Maternal Employment Status, Ethnicity, Food Intake, and Their Effects on Teenage Obesity, in Surakarta

Rahmah Purwaningsih Febri Susanti, Bhisma Murti, Dono Indarto
2016 Journal of Epidemiology and PublicHealth  
Obesity is one of the main causes of premature death in adulthood. The prevalence of teenage obesity in Indonesia has been increasing from 1.4% in 2007 to 7.3%. It is hypothesized that the risk of obesity is influenced by lifestyle and socio-economic status. This study aimed to determine the effect of maternal job status, ethnicity, and food intake, on the risk of obesity in teenagers. Subjects and Method: This was an analytical observational using case-control design. This study was conducted
more » ... n Surakarta, in September -November 2016. A total of 120 teenagers were selected for the study, consisting of 41 obese teenagers aged 16-18 years old and 79 normal weight teenagers, using fixed disease sampling. The dependent variable was obesity. The independent variables were maternal employment status, ethnicity, carbohydrate intake, fat intake, and energy intake. The data were collected using a set of questionnaires. Food intake was measured by 24 hour food recall. The data were analyzed using path analysis model. Results: Energy intake had positive, significant, and direct effect on the risk of teenage obesity (b= 6.75; 95%CI= 4.36 to 9.14; p<0.001). Working mother indirectly had positive and significant effect on teenage obesity, via fat intake (b=0.77; 95% CI= 0.03 to 1.52; p=0.040). Fat intake indirectly had positive and significant effect on teenage obesity, via energy intake (b=4.16; 95%CI=1.95 to 6.38; p=0.001). Likewise, carbohydrate intake had positive and significant effect on teenage obesity, via energy intake(b=3.31; 95% CI=1.73 to 4.88; p=0.001). Ethnicity (Chinese versus Javanese) did not have significant effect on teenage obesity (b=-1.14; 95% CI =-3.56 to 1.28; p= 0.355). Conclusion: Energy intake has direct effect on the risk of teenage obesity. Fat intake, carbohydrate intake, and maternal employment status, have indirect effect on the risk of teenage obesity.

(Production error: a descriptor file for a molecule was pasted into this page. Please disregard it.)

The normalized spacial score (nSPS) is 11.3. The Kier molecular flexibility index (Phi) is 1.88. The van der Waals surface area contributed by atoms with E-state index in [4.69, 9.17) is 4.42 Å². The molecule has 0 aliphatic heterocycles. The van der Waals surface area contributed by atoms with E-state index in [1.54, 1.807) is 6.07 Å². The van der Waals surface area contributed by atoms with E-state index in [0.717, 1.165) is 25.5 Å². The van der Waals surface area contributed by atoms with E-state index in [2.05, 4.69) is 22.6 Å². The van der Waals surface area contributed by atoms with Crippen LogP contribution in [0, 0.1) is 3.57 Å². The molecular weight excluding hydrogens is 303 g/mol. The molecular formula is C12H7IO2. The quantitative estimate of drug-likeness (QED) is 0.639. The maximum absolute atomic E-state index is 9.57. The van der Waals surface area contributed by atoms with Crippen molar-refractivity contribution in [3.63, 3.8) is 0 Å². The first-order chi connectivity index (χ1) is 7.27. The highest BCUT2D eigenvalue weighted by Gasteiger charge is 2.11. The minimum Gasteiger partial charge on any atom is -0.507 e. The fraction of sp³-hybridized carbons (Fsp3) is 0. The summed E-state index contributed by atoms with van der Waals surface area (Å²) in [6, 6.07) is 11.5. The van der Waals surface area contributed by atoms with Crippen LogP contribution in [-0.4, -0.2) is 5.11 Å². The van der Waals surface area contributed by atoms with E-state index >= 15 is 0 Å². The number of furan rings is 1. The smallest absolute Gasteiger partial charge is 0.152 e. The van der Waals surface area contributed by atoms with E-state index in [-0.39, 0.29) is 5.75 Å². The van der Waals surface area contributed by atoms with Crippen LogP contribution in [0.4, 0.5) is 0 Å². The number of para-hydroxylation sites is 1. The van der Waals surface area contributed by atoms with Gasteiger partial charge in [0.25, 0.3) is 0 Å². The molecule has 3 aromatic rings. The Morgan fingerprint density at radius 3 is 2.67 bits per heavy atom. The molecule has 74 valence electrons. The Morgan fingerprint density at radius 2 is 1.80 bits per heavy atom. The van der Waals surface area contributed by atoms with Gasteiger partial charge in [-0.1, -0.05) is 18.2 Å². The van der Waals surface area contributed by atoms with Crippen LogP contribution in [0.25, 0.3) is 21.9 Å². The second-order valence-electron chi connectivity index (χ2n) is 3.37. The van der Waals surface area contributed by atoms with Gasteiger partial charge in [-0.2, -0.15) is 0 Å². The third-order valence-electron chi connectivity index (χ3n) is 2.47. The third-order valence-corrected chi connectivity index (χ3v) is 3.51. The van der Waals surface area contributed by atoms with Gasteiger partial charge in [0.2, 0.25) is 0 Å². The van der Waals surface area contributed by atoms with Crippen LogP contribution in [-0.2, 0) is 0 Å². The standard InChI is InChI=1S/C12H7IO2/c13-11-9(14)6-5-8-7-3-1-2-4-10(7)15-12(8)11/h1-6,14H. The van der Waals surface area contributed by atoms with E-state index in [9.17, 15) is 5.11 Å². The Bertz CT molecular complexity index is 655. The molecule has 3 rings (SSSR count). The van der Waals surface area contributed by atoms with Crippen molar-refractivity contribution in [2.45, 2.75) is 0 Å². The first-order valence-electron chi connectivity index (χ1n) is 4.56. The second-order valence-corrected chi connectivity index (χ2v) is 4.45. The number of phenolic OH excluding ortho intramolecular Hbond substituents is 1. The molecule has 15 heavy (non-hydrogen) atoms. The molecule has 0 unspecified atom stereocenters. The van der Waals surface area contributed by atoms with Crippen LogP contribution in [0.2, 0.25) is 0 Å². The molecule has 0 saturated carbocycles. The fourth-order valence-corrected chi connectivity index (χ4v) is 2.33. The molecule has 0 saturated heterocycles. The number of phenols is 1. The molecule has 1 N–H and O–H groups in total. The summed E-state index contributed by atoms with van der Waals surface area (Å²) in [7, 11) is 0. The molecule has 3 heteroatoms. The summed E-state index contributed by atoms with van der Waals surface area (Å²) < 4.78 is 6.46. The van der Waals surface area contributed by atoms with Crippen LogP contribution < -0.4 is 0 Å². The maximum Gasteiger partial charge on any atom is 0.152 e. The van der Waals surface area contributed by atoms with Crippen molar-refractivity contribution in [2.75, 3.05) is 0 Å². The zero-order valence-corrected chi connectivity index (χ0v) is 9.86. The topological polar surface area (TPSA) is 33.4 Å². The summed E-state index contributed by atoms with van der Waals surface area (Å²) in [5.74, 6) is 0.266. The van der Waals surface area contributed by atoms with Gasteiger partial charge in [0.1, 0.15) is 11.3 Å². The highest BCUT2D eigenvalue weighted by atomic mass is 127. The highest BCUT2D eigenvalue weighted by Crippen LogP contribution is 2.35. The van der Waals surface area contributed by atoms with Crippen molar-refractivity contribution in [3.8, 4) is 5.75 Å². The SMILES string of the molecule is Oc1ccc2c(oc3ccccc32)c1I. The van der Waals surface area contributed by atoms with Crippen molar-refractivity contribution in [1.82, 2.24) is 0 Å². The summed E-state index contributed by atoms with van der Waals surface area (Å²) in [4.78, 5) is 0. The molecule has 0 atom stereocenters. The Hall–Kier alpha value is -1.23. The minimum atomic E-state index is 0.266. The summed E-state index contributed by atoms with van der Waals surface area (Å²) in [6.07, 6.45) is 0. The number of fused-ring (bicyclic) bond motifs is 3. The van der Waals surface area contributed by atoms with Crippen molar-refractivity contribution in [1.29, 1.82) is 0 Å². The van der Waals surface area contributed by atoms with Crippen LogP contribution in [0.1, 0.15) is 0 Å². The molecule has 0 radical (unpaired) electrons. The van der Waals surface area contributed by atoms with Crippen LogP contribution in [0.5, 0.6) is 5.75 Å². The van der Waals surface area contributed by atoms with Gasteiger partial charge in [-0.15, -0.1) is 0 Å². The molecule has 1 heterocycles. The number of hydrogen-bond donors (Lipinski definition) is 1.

doi:10.26911/jepublichealth.2016.01.02.01 fatcat:oqbjnqtti5dylcgbatlah3wm5i